It’s not uncommon for students taking journalism classes to ask a lot of questions. They ask how reporters are able to keep their opinions out of their work when they’re writing stories about someone who’s accused of viciously murdering others. They ask how someone could, without regard for personal safety, run into the middle of a violent uprising in order to interview people or capture historic images.
But there’s an unusual question my students have been asking with increasing frequency over the past two years: “Is this normal?”
The “this” refers to the interaction between President Donald Trump and the news media. Typically, I am someone who tries to keep her political opinions under wraps when standing in front of a classroom. But I answer this loaded question quickly.
“No,” I say, “this is not normal. At. All.”
For the past two years, I’ve struggled with how to teach students to be savvy, fair-minded news consumers in the age of Trump. By voicing support for provable truths and for asking probing questions, I’ve been walking a fine line in this politically polarized environment as I firmly align myself with journalists in the field.
I've introduced college students to journalism over the course of many presidencies, from Bill Clinton and George W. Bush to Barack Obama and now Trump. With a focus on reporting news fairly while providing adequate context, I've guided hundreds of students through assessments of print, television and online news, keeping an eye out for things like inaccuracies, bias and ratings/click-based hype.
In an attempt to keep students engaged, I use whatever stories are in the news as fodder for contemporary illustrations about issues like how to be evenhanded, how to handle graphic material and how to tell the stories of those whose lives are in immediate jeopardy. Class discussions have covered the Clinton impeachment hearings, the Sept. 11 attacks, the Iraq War, the aftermath of Hurricane Katrina, Edward Snowden's leaks, police shootings of unarmed African Americans that spawned the Black Lives Matter movement, mass shootings and the images of Syrian refugees washing up along the shores of the Mediterranean.
Nothing has challenged me more as an educator than teaching journalism in the Trump era. It's been difficult to explain that while presidents have always had issues with media coverage, the complaints the Trump White House has about its press coverage, and the way in which the president and his staff publicly speak about and treat the news media, are unprecedented in modern history.
On a nearly daily basis, Trump threatens journalists and news organizations, calling them "the enemy of the people." During his presidential campaign, he joked about whether or not he’d kill journalists, while at least one of his rally goers was seen sporting a T-shirt suggesting that reporters be lynched. As president, Trump continues to label reporters as “scum” and as “horrible people” whom he “hates.” His White House spokeswoman mirrors and amplifies this open contempt for the fourth estate.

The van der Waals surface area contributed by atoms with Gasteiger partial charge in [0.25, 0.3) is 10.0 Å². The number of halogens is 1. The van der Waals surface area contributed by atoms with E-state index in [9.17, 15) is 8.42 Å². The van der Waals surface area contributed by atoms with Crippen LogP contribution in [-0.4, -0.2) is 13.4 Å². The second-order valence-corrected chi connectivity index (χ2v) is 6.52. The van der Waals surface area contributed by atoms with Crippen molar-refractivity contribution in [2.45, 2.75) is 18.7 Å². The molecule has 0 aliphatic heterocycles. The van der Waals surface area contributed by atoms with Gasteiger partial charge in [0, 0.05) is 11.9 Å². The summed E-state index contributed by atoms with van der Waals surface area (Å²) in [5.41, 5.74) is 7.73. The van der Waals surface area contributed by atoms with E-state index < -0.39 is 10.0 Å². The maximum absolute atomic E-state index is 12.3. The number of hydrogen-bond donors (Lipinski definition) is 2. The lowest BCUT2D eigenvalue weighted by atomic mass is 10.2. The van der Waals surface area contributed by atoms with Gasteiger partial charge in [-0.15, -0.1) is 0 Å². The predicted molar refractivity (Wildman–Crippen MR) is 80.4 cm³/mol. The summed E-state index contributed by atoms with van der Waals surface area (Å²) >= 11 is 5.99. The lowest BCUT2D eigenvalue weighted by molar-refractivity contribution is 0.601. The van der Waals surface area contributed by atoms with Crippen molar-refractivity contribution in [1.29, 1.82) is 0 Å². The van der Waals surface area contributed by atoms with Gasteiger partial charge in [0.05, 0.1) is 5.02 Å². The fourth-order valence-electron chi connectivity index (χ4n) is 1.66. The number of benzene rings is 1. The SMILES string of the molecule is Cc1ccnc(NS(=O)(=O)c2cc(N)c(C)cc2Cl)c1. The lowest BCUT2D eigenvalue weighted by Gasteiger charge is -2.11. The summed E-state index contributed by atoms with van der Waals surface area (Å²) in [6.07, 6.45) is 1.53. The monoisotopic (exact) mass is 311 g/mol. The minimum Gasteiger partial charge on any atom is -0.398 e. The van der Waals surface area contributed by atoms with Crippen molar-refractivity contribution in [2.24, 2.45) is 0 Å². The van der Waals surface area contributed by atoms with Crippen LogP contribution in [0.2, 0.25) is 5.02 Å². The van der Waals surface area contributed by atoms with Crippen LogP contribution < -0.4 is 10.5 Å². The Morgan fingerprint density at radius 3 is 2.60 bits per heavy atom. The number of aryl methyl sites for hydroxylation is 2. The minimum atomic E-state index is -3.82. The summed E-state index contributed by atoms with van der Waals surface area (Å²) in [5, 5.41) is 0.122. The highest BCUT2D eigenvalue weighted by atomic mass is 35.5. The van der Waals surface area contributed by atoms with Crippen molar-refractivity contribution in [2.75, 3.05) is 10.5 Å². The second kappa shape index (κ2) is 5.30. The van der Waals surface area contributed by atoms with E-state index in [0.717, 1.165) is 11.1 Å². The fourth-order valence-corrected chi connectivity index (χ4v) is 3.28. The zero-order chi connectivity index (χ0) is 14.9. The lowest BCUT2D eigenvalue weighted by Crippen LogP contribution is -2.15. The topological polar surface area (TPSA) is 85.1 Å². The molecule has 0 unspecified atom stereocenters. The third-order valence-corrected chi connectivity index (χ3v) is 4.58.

Trump administration officials, most prominently the president himself, mislead the American public, create false equivalencies and concoct false narratives with which to bludgeon the news media. The president of the United States personally attacks on Twitter journalists, oftentimes by name, who challenge the mistruths with facts. Several such journalists -- like CNN’s Jim Acosta and the American Urban Radio Networks’ April Ryan -- have received death threats, and some have said they have sought security as a result of their tussles with the commander in chief.
The anti-news media campaign waged by the Trump administration has yielded results. A May 2019 Quinnipiac University poll found that while 23 percent of respondents said they believe the news media are the “enemy of the people,” 49 percent of self-identified Republicans also agree with that statement.
Teaching journalism in this intensely political moment in time is no easy feat. How do I deal with it in the classroom? I show students testy exchanges between White House press spokespeople from previous administrations, like ones between President Clinton’s press secretary about his relationship with a White House intern. We discuss how President Obama’s administration reacted to reporting Edward Snowden’s leaked material about National Security Agency activities.
Journalists, I tell students who are usually just starting to pay attention to news when they take my classes, always want more information than officials want to give them. It’s a naturally adversarial relationship.
Attempting to ally myself with discernible facts, I tell students at the beginning of each semester that I don’t care whom they support politically, that their politics are irrelevant to me and to this class. While I try to be as neutral as I can, I inform students that on one matter I am thoroughly biased: if there’s a conflict between Trump and journalists, I’m with the journalists. I will side with them when they seek to speak truth to power, when they ask questions, when they uncover material the American public needs to see. Until Trump took office, I’ve never had to explicitly say I side with journalists over someone attacking their very existence. Then again, I’ve never witnessed a president publicly demonizing and threatening the news media the way this president has.
My students are still doing what they’ve always done in my classes: watching events for themselves and examining how those events were covered by scrutinizing news images, headlines, word choices, who was interviewed and who wasn’t, and whose narrative frames the story. But nowadays, our media criticism proceeds with a caveat: these journalists are not the enemy of the people.